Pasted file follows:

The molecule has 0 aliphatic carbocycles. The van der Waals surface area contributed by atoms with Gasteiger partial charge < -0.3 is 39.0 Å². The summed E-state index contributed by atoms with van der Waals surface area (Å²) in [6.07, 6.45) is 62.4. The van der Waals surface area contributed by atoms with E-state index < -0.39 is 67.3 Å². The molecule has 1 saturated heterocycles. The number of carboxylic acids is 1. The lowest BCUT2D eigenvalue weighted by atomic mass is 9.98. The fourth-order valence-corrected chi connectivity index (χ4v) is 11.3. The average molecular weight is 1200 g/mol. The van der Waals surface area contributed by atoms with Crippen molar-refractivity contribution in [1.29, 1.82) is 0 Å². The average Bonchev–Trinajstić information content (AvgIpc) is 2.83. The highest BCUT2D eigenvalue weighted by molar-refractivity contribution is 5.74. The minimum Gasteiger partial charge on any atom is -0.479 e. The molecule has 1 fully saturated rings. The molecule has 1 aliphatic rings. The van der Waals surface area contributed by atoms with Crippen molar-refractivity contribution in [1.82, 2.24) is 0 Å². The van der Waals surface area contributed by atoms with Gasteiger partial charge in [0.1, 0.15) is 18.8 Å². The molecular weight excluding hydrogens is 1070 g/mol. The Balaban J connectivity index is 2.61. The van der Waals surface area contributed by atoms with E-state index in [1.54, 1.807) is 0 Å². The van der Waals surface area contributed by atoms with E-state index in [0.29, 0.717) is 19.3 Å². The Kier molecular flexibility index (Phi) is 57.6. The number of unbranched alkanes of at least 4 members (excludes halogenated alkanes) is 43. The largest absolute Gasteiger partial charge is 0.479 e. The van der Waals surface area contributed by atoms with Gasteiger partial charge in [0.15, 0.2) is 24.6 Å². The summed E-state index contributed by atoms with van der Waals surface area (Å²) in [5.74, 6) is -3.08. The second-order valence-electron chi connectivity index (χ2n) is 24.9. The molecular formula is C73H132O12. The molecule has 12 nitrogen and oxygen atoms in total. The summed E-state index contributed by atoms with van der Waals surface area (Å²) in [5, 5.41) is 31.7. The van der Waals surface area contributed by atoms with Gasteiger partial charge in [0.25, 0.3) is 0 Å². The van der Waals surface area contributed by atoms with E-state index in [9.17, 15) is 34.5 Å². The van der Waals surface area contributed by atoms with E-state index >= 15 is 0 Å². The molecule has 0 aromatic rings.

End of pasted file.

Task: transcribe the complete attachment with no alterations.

The molecule has 0 aliphatic carbocycles. The van der Waals surface area contributed by atoms with Gasteiger partial charge < -0.3 is 39.0 Å². The summed E-state index contributed by atoms with van der Waals surface area (Å²) in [6.07, 6.45) is 62.4. The van der Waals surface area contributed by atoms with E-state index < -0.39 is 67.3 Å². The molecule has 1 saturated heterocycles. The number of carboxylic acids is 1. The lowest BCUT2D eigenvalue weighted by atomic mass is 9.98. The fourth-order valence-corrected chi connectivity index (χ4v) is 11.3. The average molecular weight is 1200 g/mol. The van der Waals surface area contributed by atoms with Crippen molar-refractivity contribution in [1.29, 1.82) is 0 Å². The average Bonchev–Trinajstić information content (AvgIpc) is 2.83. The highest BCUT2D eigenvalue weighted by molar-refractivity contribution is 5.74. The minimum Gasteiger partial charge on any atom is -0.479 e. The molecule has 1 fully saturated rings. The molecule has 1 aliphatic rings. The van der Waals surface area contributed by atoms with Crippen molar-refractivity contribution in [1.82, 2.24) is 0 Å². The van der Waals surface area contributed by atoms with Gasteiger partial charge in [0.1, 0.15) is 18.8 Å². The molecular weight excluding hydrogens is 1070 g/mol. The Balaban J connectivity index is 2.61. The van der Waals surface area contributed by atoms with E-state index in [1.54, 1.807) is 0 Å². The van der Waals surface area contributed by atoms with E-state index in [0.29, 0.717) is 19.3 Å². The Kier molecular flexibility index (Phi) is 57.6. The number of unbranched alkanes of at least 4 members (excludes halogenated alkanes) is 43. The largest absolute Gasteiger partial charge is 0.479 e. The van der Waals surface area contributed by atoms with Gasteiger partial charge in [0.15, 0.2) is 24.6 Å². The summed E-state index contributed by atoms with van der Waals surface area (Å²) in [5.74, 6) is -3.08. The second-order valence-electron chi connectivity index (χ2n) is 24.9. The molecular formula is C73H132O12. The molecule has 12 nitrogen and oxygen atoms in total. The summed E-state index contributed by atoms with van der Waals surface area (Å²) in [5, 5.41) is 31.7. The van der Waals surface area contributed by atoms with Gasteiger partial charge in [0.25, 0.3) is 0 Å². The van der Waals surface area contributed by atoms with E-state index in [9.17, 15) is 34.5 Å². The van der Waals surface area contributed by atoms with E-state index >= 15 is 0 Å². The molecule has 0 aromatic rings.